By Frendy Lim
Thirdly, include a conclusion to each argument. A number of arguments can sometimes be elaborative which leads to explicit, detailed explanations; such arguments carry the potential to impose confusion upon the other parties. Based on an article published by Gallaudet University, not including conclusions may devalue the entire argument. At times, especially in the case of lengthy arguments, a number of individuals require information that is able to link the entirety of the speech together for them to be able to comprehend the statement. Otherwise, they might have difficulties in understanding the respective arguments. For instance, when a person gives a speech concerning the negative impacts of drugs for the society in general and he explains about why is addiction harmful, however, there is no conclusion regarding the issue, the audience may wonder the correlation between drugs being addictive with harming the society, and this is able to potentially lessen the amount of people convinced. Conclusions provide an overview of the arguments and there are those who need to be reminded of the previous points within the specific arguments in order for them to be able to fathom the entire arguments; this is important due to the reason that people are not considered to be convinced when they do not understand the statements.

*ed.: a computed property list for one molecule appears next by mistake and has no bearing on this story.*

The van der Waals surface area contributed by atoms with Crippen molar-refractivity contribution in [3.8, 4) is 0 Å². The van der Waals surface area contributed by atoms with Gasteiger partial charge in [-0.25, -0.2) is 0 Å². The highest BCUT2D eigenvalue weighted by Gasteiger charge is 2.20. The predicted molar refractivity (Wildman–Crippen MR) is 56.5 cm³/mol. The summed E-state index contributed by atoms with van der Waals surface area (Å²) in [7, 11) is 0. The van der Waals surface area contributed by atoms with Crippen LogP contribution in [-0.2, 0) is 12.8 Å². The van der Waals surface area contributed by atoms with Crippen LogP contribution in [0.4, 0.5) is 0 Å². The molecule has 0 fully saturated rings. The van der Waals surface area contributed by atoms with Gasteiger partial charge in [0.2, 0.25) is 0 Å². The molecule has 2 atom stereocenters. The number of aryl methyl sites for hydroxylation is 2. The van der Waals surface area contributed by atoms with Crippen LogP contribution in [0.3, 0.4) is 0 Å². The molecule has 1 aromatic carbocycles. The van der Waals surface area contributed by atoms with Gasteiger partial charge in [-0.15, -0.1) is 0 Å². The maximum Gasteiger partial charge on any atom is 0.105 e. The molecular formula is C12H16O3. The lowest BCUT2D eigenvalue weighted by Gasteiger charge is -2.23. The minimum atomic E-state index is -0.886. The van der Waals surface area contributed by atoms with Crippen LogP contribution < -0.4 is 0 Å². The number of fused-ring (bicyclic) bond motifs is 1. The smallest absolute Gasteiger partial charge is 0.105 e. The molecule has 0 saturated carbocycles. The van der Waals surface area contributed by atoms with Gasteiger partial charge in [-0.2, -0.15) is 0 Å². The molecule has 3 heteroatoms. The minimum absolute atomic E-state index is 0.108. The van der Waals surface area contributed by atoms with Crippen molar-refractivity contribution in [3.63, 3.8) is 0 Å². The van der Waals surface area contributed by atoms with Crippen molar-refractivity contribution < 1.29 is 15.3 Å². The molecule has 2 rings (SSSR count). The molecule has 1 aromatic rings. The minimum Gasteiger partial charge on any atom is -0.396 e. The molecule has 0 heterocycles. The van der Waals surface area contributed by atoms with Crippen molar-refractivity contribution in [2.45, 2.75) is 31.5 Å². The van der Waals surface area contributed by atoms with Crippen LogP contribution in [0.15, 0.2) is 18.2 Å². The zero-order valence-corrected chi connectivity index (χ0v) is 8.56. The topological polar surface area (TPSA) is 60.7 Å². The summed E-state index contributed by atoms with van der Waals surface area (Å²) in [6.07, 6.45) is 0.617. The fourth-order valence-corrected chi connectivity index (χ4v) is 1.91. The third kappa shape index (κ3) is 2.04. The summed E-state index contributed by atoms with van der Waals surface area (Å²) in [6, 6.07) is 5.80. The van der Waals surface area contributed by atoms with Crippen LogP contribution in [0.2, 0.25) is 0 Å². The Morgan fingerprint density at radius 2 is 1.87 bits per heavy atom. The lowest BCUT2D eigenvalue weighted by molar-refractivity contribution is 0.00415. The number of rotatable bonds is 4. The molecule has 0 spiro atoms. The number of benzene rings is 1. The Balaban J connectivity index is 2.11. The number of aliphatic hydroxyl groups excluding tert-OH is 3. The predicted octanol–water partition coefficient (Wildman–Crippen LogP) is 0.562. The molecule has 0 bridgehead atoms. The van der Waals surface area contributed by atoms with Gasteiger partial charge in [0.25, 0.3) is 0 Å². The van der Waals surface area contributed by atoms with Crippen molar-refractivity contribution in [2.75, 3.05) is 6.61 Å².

Lastly, rebut the core idea of the opponent rather than the insignificant details. Rebuttals are one of the most important features in debating; it is when individuals are able to deny the accountability of the opinions coming from the other parties, stating that their arguments are incorrect. In order to win a debate, effective rebuttals are necessary; to do so, prioritize in rebutting the most important points of the opponent, which is the most talked about issue during the debate, because they are the strongest cases of the opponent. During the scenario in which the opponent spends five minutes explaining that the United States should lift the embargo of Cuba because it is within the interest of the United States and two minutes in elaborating about the sufferings of Cuba’s society, it is advised to focus in rebutting the first argument as it is the primary case of the opponent. From the perception of Chris Cillizza, a writer for The Washington Post during 2012, President Obama won the 2012 presidential debate against Mitt Romney due to Obama’s success in rebutting Romney’s primary argument concerning foreign policies while Romney did not respond to Obama’s main case concerning Libya; that implies that effective rebuttals are indeed essential, to the extent in determining the winning point.
In conclusion, in order to deliver an effective and convincing argument during a debate, it is important to be able to categorize the type of the topic and provide reliable evidences to support the arguments to convince other parties better, as well as to include conclusions to ensure that the arguments are able to be comprehended better as understandings are crucial in convincing individuals. In the case of responding to the opponent’s arguments, rebut their primary cases and prioritize the arguments that they spent the most time on. The success in abiding by those steps are able to, at the very least, enhance one’s debating capability, either during formal or informal occasions.
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